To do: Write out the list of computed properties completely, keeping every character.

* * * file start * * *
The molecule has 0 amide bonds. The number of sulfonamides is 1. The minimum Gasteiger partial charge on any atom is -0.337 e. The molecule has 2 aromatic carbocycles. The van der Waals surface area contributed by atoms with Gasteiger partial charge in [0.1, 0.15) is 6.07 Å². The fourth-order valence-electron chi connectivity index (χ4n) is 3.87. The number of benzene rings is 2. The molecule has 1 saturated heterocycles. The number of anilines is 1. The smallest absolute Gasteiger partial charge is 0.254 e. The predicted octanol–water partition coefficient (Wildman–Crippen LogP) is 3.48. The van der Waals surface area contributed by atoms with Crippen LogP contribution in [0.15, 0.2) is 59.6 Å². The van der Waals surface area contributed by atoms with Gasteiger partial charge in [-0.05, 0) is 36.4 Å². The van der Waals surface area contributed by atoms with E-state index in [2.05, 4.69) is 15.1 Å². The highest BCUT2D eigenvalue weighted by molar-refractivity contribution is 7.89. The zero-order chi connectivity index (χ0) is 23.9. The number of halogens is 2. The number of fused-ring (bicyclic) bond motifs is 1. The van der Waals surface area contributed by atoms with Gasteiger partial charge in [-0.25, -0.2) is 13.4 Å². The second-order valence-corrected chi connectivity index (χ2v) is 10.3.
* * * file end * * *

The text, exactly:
The molecule has 0 amide bonds. The number of sulfonamides is 1. The minimum Gasteiger partial charge on any atom is -0.337 e. The molecule has 2 aromatic carbocycles. The van der Waals surface area contributed by atoms with Gasteiger partial charge in [0.1, 0.15) is 6.07 Å². The fourth-order valence-electron chi connectivity index (χ4n) is 3.87. The number of benzene rings is 2. The molecule has 1 saturated heterocycles. The number of anilines is 1. The smallest absolute Gasteiger partial charge is 0.254 e. The predicted octanol–water partition coefficient (Wildman–Crippen LogP) is 3.48. The van der Waals surface area contributed by atoms with Crippen LogP contribution in [0.15, 0.2) is 59.6 Å². The van der Waals surface area contributed by atoms with Gasteiger partial charge in [-0.05, 0) is 36.4 Å². The van der Waals surface area contributed by atoms with E-state index in [2.05, 4.69) is 15.1 Å². The highest BCUT2D eigenvalue weighted by molar-refractivity contribution is 7.89. The zero-order chi connectivity index (χ0) is 23.9. The number of halogens is 2. The number of fused-ring (bicyclic) bond motifs is 1. The van der Waals surface area contributed by atoms with Gasteiger partial charge in [-0.25, -0.2) is 13.4 Å². The second-order valence-corrected chi connectivity index (χ2v) is 10.3.